Using actions is an integral part of any Pathfinder adventure. While actions dictate the tide of combat, players can use their actions to explore and during downtime as well. 

Actions can be used in any order, but they can’t happen simultaneously. You’ll need to finish one action before starting the next one. Basic actions are available to everyone. Your character will learn new actions as they gain experience and level up.

During an encounter, your turn ends once you’ve used all your actions. 

Disrupting Actions

It’s possible to disrupt another creature’s action. You might also have your own action disrupted. But disrupting an action, you’ll prevent the action’s effects. 

If your activity is disrupted, you’ll lose all the actions spent on it. For example, if you cast a spell that uses three actions and a creature disrupts you, you’ll lose the actions as well as the spell.

It’s up to the DM to determine the effects of a disrupted action. If you try to hand someone a key, but the action is disrupted, it’s possible that you’ll drop the key.

Subordinate Actions

Some actions will call for you to use a simpler action. These subordinate actions still have their normal traits and effects though they may be modified. Unless explicitly stated, subordinate actions don’t have the traits of the larger action.

If an action requires a subordinate action, you don’t need to spend more of your single actions to use it. For example, an activity may specify that you have one hand free while you make a strike. This strike would work the same as a basic strike.

Losing Your Actions

Some conditions will cause you to lose your actions or your reaction. A paralyzed creature, for example, can’t use actions except to Recall Knowledge. In this condition, you won’t even be able to speak. If this happens to you, I suggest bribing your GM with pizza or snacks.

The slowed condition will cause you to lose one of your actions, but you’ll still be mobile and capable of fighting. Be careful when facing monsters that can alter your condition. It’s hard to win if you can’t move or act.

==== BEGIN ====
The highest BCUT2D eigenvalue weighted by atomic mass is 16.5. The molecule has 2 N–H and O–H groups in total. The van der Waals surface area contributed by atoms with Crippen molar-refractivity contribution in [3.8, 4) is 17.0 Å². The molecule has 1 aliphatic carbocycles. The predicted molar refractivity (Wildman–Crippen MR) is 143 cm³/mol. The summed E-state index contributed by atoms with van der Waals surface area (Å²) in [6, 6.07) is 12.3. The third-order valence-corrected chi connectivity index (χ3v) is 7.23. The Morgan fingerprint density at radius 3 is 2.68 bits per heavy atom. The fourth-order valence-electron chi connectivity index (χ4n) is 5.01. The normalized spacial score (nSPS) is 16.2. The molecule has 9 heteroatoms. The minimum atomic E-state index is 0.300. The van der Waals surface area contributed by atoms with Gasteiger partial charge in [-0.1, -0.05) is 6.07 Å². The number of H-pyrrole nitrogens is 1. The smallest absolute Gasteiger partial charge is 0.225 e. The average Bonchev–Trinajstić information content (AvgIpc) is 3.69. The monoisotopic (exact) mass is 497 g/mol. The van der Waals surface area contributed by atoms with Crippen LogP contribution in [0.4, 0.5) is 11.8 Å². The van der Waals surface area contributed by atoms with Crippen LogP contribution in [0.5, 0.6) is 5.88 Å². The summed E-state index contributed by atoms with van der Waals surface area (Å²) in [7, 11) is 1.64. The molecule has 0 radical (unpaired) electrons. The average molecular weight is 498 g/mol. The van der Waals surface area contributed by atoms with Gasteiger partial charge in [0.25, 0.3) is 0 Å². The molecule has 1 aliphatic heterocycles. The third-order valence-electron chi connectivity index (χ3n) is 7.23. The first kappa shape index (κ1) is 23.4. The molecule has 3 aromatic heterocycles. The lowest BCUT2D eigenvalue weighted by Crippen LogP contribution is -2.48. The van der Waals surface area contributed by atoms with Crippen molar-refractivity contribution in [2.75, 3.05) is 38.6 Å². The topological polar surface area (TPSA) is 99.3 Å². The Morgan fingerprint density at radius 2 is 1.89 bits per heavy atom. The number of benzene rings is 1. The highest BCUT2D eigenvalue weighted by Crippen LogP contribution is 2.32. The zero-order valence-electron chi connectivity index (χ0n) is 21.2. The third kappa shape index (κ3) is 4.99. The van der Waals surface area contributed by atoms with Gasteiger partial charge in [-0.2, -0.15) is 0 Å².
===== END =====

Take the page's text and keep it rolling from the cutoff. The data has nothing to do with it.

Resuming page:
Improvised Actions

Pathfinder covers everything you need for endless campaigns, but it can’t cover everything. Players occasionally attempt something that isn’t in the rulebook. 

If you find yourself in this situation, don’t fret! GMs are often tasked with coming up with new ideas for gameplay. Creating your own rules can be an exciting way to overcome the limitations of the game and cover actions that are not already defined. 

Luckily, it’s not difficult to create rules that tell players how many actions they need to spend. If the activity is similar to an action that already exists, you can use that action as a guide. Some actions can be created by combining actions.

Be careful when creating new rules. It’s important to discuss these changes with your players and make sure everyone is on board before the game starts. It’s okay to improve rules on the fly for the sake of continuity, but be sure to clarify the rules before your next pathfinder session.

Ready, Set, Action!

Pathfinder has a wide variety of actions that it offers players. With so many different things to do, it can be hard to keep track of what each one does. This guide is designed to help players and GMs understand the most common actions in Pathfinder. 

In conclusion, actions are an important part of any Pathfinder game. How you spend your actions is up to you, but make sure to use them wisely.

With the right mix of actions, you can overcome any obstacle in your path.